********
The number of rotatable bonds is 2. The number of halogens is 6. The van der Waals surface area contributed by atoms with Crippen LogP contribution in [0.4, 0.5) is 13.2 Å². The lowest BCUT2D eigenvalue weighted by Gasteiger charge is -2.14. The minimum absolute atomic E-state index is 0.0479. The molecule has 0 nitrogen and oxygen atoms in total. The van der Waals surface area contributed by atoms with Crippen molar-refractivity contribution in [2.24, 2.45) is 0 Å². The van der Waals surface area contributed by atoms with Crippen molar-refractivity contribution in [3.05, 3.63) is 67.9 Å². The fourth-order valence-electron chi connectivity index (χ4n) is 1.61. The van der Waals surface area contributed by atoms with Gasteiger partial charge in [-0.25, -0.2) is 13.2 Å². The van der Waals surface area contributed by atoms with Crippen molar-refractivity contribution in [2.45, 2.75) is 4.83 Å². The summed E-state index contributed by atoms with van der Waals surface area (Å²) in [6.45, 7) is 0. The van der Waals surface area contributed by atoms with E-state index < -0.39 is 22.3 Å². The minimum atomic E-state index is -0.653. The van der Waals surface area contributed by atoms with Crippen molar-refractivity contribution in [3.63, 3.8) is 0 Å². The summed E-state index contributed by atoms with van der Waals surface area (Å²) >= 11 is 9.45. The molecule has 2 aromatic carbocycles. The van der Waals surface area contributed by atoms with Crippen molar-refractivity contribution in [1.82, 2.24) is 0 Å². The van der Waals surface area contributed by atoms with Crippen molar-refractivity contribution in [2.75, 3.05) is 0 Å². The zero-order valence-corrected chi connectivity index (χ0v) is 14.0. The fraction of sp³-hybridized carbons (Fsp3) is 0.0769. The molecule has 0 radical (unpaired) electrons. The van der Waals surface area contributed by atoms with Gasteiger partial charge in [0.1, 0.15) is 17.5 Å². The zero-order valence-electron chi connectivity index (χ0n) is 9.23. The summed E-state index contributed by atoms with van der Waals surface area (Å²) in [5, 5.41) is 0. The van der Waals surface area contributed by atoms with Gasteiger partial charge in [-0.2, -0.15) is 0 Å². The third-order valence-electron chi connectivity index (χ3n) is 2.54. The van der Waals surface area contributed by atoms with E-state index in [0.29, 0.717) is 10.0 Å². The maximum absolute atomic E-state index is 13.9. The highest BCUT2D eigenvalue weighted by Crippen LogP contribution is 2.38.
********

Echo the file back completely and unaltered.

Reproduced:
The number of rotatable bonds is 2. The number of halogens is 6. The van der Waals surface area contributed by atoms with Crippen LogP contribution in [0.4, 0.5) is 13.2 Å². The lowest BCUT2D eigenvalue weighted by Gasteiger charge is -2.14. The minimum absolute atomic E-state index is 0.0479. The molecule has 0 nitrogen and oxygen atoms in total. The van der Waals surface area contributed by atoms with Crippen molar-refractivity contribution in [2.24, 2.45) is 0 Å². The van der Waals surface area contributed by atoms with Crippen molar-refractivity contribution in [3.05, 3.63) is 67.9 Å². The fourth-order valence-electron chi connectivity index (χ4n) is 1.61. The van der Waals surface area contributed by atoms with Gasteiger partial charge in [-0.25, -0.2) is 13.2 Å². The van der Waals surface area contributed by atoms with Crippen molar-refractivity contribution in [2.45, 2.75) is 4.83 Å². The summed E-state index contributed by atoms with van der Waals surface area (Å²) in [6.45, 7) is 0. The van der Waals surface area contributed by atoms with E-state index < -0.39 is 22.3 Å². The minimum atomic E-state index is -0.653. The van der Waals surface area contributed by atoms with Crippen molar-refractivity contribution in [3.63, 3.8) is 0 Å². The summed E-state index contributed by atoms with van der Waals surface area (Å²) >= 11 is 9.45. The molecule has 2 aromatic carbocycles. The van der Waals surface area contributed by atoms with Crippen molar-refractivity contribution in [1.82, 2.24) is 0 Å². The van der Waals surface area contributed by atoms with Crippen molar-refractivity contribution in [2.75, 3.05) is 0 Å². The zero-order valence-corrected chi connectivity index (χ0v) is 14.0. The fraction of sp³-hybridized carbons (Fsp3) is 0.0769. The molecule has 0 radical (unpaired) electrons. The van der Waals surface area contributed by atoms with Gasteiger partial charge in [0.1, 0.15) is 17.5 Å². The zero-order valence-electron chi connectivity index (χ0n) is 9.23. The summed E-state index contributed by atoms with van der Waals surface area (Å²) in [5, 5.41) is 0. The van der Waals surface area contributed by atoms with Gasteiger partial charge in [-0.2, -0.15) is 0 Å². The third-order valence-electron chi connectivity index (χ3n) is 2.54. The van der Waals surface area contributed by atoms with E-state index in [0.29, 0.717) is 10.0 Å². The maximum absolute atomic E-state index is 13.9. The highest BCUT2D eigenvalue weighted by Crippen LogP contribution is 2.38.